Thursday, October 06, 2005

Gore

Soon after television established its dominance over print, young people who realized they were being shut out of the dialogue of democracy came up with a new form of expression in an effort to join the national conversation: the "demonstration." This new form of expression, which began in the 1960s, was essentially a poor quality theatrical production designed to capture the attention of the television cameras long enough to hold up a sign with a few printed words to convey, however plaintively, a message to the American people. Even this outlet is now rarely an avenue for expression on national television.

(snip)

It is important to note that the absence of a two-way conversation in American television also means that there is no "meritocracy of ideas" on television. To the extent that there is a "marketplace" of any kind for ideas on television, it is a rigged market, an oligopoly, with imposing barriers to entry that exclude the average citizen.

The German philosopher, Jurgen Habermas, describes what has happened as "the refeudalization of the public sphere." That may sound like gobbledygook, but it's a phrase that packs a lot of meaning. The feudal system which thrived before the printing press democratized knowledge and made the idea of America thinkable, was a system in which wealth and power were intimately intertwined, and where knowledge played no mediating role whatsoever. The great mass of the people were ignorant. And their powerlessness was born of their ignorance.

It did not come as a surprise that the concentration of control over this powerful one-way medium carries with it the potential for damaging the operations of our democracy. As early as the 1920s, when the predecessor of television, radio, first debuted in the United States, there was immediate apprehension about its potential impact on democracy. One early American student of the medium wrote that if control of radio were concentrated in the hands of a few, "no nation can be free."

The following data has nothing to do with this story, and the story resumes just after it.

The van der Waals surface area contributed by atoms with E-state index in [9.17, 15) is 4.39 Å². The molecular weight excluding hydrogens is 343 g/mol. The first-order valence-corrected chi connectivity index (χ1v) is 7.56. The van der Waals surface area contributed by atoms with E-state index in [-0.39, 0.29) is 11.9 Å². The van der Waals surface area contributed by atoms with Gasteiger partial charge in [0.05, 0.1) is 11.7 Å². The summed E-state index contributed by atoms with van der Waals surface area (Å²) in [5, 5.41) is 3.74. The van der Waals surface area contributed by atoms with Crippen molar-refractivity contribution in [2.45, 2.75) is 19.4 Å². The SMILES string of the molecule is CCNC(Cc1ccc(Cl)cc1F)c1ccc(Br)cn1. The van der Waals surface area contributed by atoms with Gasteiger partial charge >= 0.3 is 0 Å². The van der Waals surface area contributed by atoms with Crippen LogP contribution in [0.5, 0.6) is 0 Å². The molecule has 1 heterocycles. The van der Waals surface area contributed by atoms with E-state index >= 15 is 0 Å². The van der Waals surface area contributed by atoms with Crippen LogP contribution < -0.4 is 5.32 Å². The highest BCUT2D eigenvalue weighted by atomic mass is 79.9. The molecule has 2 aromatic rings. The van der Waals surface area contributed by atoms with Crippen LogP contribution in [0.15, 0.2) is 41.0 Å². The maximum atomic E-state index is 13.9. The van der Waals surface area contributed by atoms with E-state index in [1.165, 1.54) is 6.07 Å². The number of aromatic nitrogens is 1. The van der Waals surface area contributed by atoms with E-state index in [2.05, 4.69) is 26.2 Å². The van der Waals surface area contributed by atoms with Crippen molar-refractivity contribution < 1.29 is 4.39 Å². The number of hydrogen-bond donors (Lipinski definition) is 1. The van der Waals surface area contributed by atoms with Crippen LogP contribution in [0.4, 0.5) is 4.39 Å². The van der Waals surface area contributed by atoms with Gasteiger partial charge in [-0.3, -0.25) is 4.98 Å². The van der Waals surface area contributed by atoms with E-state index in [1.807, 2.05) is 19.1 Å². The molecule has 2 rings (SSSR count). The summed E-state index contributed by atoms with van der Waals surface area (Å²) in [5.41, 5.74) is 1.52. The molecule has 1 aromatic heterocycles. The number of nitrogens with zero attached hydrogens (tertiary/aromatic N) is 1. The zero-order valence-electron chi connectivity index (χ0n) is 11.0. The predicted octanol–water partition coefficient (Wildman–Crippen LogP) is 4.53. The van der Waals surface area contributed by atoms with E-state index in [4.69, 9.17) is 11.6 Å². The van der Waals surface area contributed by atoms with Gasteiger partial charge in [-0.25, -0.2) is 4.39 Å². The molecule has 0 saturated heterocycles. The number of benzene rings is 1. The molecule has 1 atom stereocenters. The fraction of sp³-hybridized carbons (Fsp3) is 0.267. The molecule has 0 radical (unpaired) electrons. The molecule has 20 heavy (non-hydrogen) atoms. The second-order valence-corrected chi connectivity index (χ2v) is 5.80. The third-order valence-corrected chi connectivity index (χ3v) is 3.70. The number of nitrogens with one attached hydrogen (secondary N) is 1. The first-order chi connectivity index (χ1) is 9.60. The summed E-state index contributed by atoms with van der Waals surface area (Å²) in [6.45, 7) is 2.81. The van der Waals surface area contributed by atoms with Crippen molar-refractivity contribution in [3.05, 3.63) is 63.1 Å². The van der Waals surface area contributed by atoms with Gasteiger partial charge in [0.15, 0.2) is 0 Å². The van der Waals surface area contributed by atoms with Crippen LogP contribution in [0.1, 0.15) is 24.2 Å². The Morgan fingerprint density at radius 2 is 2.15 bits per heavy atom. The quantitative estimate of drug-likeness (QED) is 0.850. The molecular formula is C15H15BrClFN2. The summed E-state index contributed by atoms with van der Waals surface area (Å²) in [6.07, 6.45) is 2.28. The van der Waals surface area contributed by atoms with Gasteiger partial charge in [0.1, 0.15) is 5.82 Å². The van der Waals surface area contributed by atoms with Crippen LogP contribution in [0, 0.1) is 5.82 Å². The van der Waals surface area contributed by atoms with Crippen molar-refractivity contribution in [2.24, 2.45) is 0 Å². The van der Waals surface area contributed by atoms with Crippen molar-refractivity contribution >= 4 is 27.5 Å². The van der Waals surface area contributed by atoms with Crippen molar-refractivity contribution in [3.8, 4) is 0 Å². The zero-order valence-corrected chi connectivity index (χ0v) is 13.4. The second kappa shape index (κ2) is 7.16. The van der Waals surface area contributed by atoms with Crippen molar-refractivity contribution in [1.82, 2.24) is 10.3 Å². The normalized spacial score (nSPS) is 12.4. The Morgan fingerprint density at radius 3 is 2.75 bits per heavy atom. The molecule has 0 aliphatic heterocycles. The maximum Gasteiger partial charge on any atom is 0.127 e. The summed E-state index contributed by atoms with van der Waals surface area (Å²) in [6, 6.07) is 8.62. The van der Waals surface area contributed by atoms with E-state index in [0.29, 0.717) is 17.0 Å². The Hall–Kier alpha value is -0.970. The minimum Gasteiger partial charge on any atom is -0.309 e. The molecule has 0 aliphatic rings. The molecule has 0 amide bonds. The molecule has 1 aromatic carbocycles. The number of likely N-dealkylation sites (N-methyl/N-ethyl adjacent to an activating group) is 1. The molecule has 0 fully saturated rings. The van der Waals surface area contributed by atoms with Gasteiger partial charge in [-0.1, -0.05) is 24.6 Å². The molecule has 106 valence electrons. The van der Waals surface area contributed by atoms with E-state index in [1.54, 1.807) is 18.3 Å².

As a result of these fears, safeguards were enacted in the U.S. -- including the Public Interest Standard, the Equal Time Provision, and the Fairness Doctrine - though a half century later, in 1987, they were effectively repealed. And then immediately afterwards, Rush Limbaugh and other hate-mongers began to fill the airwaves.

And radio is not the only place where big changes have taken place. Television news has undergone a series of dramatic changes. The movie "Network," which won the Best Picture Oscar in 1976, was presented as a farce but was actually a prophecy. The journalism profession morphed into the news business, which became the media industry and is now completely owned by conglomerates.

The news divisions - which used to be seen as serving a public interest and were subsidized by the rest of the network - are now seen as profit centers designed to generate revenue and, more importantly, to advance the larger agenda of the corporation of which they are a small part. They have fewer reporters, fewer stories, smaller budgets, less travel, fewer bureaus, less independent judgment, more vulnerability to influence by management, and more dependence on government sources and canned public relations hand-outs. This tragedy is compounded by the ironic fact that this generation of journalists is the best trained and most highly skilled in the history of their profession. But they are usually not allowed to do the job they have been trained to do.